It's quite correct that punctuation only really became at thing after the printing-press. So it's be perfectly natural to go without it in many fictional settings. Even so, even though it was anachronistic, I worked on this question for my own last conscript because I enjoyed it.
I read what I could to find all the "functions" performed by every punctuation mark I could find. Then I picked which functions I wanted for my language.
I added one: a sentence-opener mark, in place of capital letters. For the river-inspired conscript in question, this mountain mark's slight angling helps orient the reader to the "river's" direction, too.
I remixed some: splitting the functions of semi-colon; combining em-dash, colon, and quotation under the function "hard parenthetical"; ending sentences/rivers with the "hard parenthetical" "cataratct" is an exclamation.
I left one out: questions are indicated by a clitic already, so there's no question mark.
In my opinion, my punctuation system relexes even less because many punctuation functions are done by how you write the thoughts with respect to each other, like rivers' tributaries. Information encoded by the angles of clauses isn't exactly punctuation, but perhaps it will suggest more possibilities for using text without relexing.
I could have relexed even less, I feel, because there are more nuances and "functions" languages could express by punctuation, though I don't know a language that does. Cantonese has grammar particles doing interesting tasks. English uses prosody for many expressions, and we write this with italics and such. I am sure other languages have features like these. Grammatical nuances like these could be done by punctuation in writing. It depends on what the bare sounds themselves leave ambiguous.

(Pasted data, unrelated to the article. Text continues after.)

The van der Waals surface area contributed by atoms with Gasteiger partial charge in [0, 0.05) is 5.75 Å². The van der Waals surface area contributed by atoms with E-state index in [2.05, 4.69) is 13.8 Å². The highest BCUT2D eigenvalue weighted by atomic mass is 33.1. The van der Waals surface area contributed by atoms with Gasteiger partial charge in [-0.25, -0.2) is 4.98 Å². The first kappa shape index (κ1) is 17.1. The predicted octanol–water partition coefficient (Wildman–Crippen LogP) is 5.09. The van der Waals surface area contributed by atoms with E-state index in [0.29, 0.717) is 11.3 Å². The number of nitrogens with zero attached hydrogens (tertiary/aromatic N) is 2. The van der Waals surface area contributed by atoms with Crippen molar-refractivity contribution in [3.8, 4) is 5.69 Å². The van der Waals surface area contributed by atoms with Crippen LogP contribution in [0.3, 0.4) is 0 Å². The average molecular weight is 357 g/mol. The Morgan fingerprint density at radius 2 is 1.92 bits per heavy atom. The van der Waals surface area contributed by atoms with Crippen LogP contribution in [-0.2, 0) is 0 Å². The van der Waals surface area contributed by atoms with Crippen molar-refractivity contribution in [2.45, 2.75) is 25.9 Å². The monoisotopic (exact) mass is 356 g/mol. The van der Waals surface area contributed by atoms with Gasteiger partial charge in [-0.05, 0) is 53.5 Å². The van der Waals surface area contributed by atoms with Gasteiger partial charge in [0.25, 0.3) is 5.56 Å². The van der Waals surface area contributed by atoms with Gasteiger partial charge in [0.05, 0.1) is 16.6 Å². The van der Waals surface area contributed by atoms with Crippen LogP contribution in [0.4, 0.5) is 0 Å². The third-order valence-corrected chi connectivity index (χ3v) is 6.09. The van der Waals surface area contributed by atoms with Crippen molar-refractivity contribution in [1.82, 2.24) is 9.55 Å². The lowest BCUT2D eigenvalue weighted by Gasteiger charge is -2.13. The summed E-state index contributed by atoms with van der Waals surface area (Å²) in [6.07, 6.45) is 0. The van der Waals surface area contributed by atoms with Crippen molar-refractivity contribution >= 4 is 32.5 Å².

Setting other languages aside, have you found some ambiguous sentences in your conlang? Every language's rules leaves ambiguity somewhere; you just choose where. Perhaps your language has ambiguity in novel places, and so in the less expressive writing media would need a novel mark.
You could also have not-exactly-punctuation symbols. Consider where you might have a culturally important mark like $, or a short-hand mark like &. Culturally important information, short-hand: other common marks are surely potential hiding categories of punctuation job in front of your face :) In my conlang, the first time you mention the name of a god in a conversation or chapter or whatever, you have to use a respectful prefix reserved for this purpose. That "piety function" could have been done by a punctuation instead of morphologically. Some cultural quirk like that in your setting could have a punctuation mark in print :)
Hope one of these ideas helps!